There is a lovely restaurant in the town of Signagi, Georgia, the Pheasant's Tears. It is run by an amazing woman, Ketevan Mindorashvili (Keto to her friends), a passionate chef, the leader of the Georgian Polyphonic Ensemble, and a melodic folk singer and dancer. On my recent visit to Georgia, our group was fortunate to have lunch here accompanied by melodic music and dance.
Lunch was a feast, locally sourced fresh vegetables and meats, and the ever-present kachapuri filled the table with platters bursting with local flavours and the wine flowed freely. The mantra of Keto and the kitchen is local, fresh and Georgian flavours. The lunch was interspersed with live music and traditional dance. we learned about Keto's efforts to revive the music, spending time in London to study historic documents and old records. The dance was lively, again brought back to the country by this troupe after it was banned by the Russians during their invasion. It was a magical afternoon, with amazing food, melodic music and lively dancing. The star was Keto, humble, gracious and so open to talk to. Thank you for a lovely time.
One of the very local ingredients I learned about in Georgia is roasted sunflower oil, called mzesumziris zeti. This translates to someone, or a thing, that gazes at the sun and oil.
It is a lovely oil that is concentrated with nutty flavours that glow on the palate gently.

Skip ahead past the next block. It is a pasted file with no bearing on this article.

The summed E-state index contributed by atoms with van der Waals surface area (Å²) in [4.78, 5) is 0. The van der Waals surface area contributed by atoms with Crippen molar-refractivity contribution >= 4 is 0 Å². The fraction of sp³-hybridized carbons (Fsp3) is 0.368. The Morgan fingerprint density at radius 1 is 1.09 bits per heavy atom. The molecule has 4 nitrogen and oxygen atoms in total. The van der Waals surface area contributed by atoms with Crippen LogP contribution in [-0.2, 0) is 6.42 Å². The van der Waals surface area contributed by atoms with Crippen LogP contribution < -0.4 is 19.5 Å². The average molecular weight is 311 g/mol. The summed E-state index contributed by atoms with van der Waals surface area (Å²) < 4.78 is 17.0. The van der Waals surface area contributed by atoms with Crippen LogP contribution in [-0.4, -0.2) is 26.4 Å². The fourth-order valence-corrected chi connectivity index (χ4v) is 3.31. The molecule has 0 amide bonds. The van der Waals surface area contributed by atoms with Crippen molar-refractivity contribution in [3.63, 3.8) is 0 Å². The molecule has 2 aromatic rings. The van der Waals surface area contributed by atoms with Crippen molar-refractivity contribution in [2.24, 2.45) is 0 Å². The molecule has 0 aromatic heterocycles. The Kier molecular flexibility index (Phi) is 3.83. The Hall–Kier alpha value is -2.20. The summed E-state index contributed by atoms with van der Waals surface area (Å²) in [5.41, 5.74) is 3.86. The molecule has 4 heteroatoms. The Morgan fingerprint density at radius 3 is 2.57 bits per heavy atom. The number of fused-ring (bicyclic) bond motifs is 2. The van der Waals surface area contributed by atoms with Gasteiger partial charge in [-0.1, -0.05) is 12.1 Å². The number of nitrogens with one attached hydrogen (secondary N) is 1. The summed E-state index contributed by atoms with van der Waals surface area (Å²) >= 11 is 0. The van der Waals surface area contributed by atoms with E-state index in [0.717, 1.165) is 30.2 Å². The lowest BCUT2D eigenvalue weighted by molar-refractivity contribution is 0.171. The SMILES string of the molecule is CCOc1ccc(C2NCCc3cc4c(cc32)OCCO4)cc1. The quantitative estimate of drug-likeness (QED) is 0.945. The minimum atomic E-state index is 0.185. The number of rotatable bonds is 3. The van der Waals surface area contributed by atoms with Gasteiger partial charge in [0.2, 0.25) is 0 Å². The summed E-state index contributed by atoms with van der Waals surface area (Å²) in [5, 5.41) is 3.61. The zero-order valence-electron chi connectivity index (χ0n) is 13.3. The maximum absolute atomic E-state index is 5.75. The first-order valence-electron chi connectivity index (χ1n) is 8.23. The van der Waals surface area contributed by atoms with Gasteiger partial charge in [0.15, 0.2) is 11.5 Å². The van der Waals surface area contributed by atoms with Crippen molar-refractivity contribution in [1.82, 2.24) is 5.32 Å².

This is a simple salad that highlights local ingredients. For the fresh greens, Georgians use baby marigold leaves mixed in with other greens in Georgia as part of this salad, which is brought alive by the sweet-tart mulberries, the nutty oil, and the goat's cheese adds creaminess. The salad is light, healthy and refreshing. This is the perfect salad for a lunch or as a light starter.
This is a book I picked up to learn about Georgian cuisine before my trip. It is more of a travel book with only a few recipes, but these are from the best-known chefs and wineries in the country. The book goes into detail about the different regions, cultural sites and things to do, with a few recipes thrown in for good measure.
For more recipes from this book, click here.
3 cups baby mixed lettuces and arugula
5 oz. soft goat's cheese, crumbled or cut into medallions
1 cup mulberries or blackberries
4 tablespoons Georgian roasted sunflower oil
1 tablespoon white wine vinegar
Salt, to taste
1/2 teaspoon pepper
A pinch or two of chilli powder (optional)
scatter the leaves in a wide bowl or flat platter. Add the cheese and sprinkle the mulberries all over.
Mix the sunflower oil, vinegar, salt, and pepper well. Drizzle over the salad just as you are ready to serve it. Sprinkle with the chilli powder, if using.
Note: If you do not have mzesumziris zeti, you can take a good quality sunflower oil and heat it gently on the stove for 2-3 minutes till it turns a shade darker and use this as a substitute. It is close to the original in flavour, but the original is so much better.